In accordance with one feature of the present invention, the vessel chamber 16 within support vessel 10 is substantially larger in cross-section than both the vessel inlet 20 and dye chamber 28 and substantially larger in volume than the volume of the dye chamber so as to serve both as a settling chamber and a thermal mixing chamber for the stream of dye as the latter enters the vessel from its inlet and before it enters the dye cell. In an actual embodiment, the area ratio between the vessel chamber 16 and dye cell chamber 28 is approximately 225:1. As a settling chamber, the vessel chamber serves to reduce the turbulence within the stream to a negligible value before it enters the dye cell. As a thermal mixing chamber, the vessel chamber serves to make the stream more uniform in temperature as it enters the dye cell. These are important features in the overall operation of the dye power amplifier. Regarding this latter feature, in order to maintain dye beam stability, it is important to keep the dye temperature fixed relative to a reference temperature (within one-tenth of a degree centigrade). If the dye deviates from that reference temperature within the dye chamber, the index of refraction of the dye will change, thereby causing the beam to steer. By adequately thermally mixing the stream just before it enters the dye cell, thermal deviation of the stream as it enters the dye chamber is kept to a minimum. Turbulence also effects the index of refraction of the dye and therefore must be kept to a minimum.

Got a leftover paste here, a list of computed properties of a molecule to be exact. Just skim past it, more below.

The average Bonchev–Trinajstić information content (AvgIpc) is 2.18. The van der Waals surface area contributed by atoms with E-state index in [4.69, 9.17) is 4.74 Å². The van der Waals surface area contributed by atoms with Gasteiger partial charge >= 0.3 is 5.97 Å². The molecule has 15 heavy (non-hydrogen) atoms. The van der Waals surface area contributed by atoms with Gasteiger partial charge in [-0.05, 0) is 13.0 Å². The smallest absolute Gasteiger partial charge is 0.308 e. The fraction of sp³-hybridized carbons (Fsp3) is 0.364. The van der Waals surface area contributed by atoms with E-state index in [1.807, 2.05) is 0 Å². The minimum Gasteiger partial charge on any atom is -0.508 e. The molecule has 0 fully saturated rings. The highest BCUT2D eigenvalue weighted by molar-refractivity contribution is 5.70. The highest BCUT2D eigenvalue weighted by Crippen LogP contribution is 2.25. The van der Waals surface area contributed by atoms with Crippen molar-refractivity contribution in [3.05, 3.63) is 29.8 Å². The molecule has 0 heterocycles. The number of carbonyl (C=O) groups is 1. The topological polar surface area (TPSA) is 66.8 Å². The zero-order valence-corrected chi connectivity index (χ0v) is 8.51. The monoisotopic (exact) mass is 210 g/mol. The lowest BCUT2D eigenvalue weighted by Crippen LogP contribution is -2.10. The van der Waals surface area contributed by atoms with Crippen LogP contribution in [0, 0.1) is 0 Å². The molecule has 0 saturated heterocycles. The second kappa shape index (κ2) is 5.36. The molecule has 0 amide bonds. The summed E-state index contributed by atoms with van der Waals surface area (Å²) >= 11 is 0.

Another feature of the invention resides in the particular design of the support vessel 10 and the dye cell assembly 12 which allows the latter to be placed in its operating position within the support vessel without physically connecting the two together in a rigid structural manner, that is, other than by a cap arrangement which will be described hereinafter and which itself is readily removable. As will be seen hereinafter, the support vessel includes a main body 10A and a thread mounted top cap 10B which can be readily removed so as to expose vessel chamber 16 and an appropriately designed compartment for receiving and supporting the dye cell assembly 12 in its operating position, that is, in the position for receiving dye stream 26 for passage through dye chamber 28, for receiving dye beam 34 for passage through the dye chamber and for receiving the CVL beam or beams 30.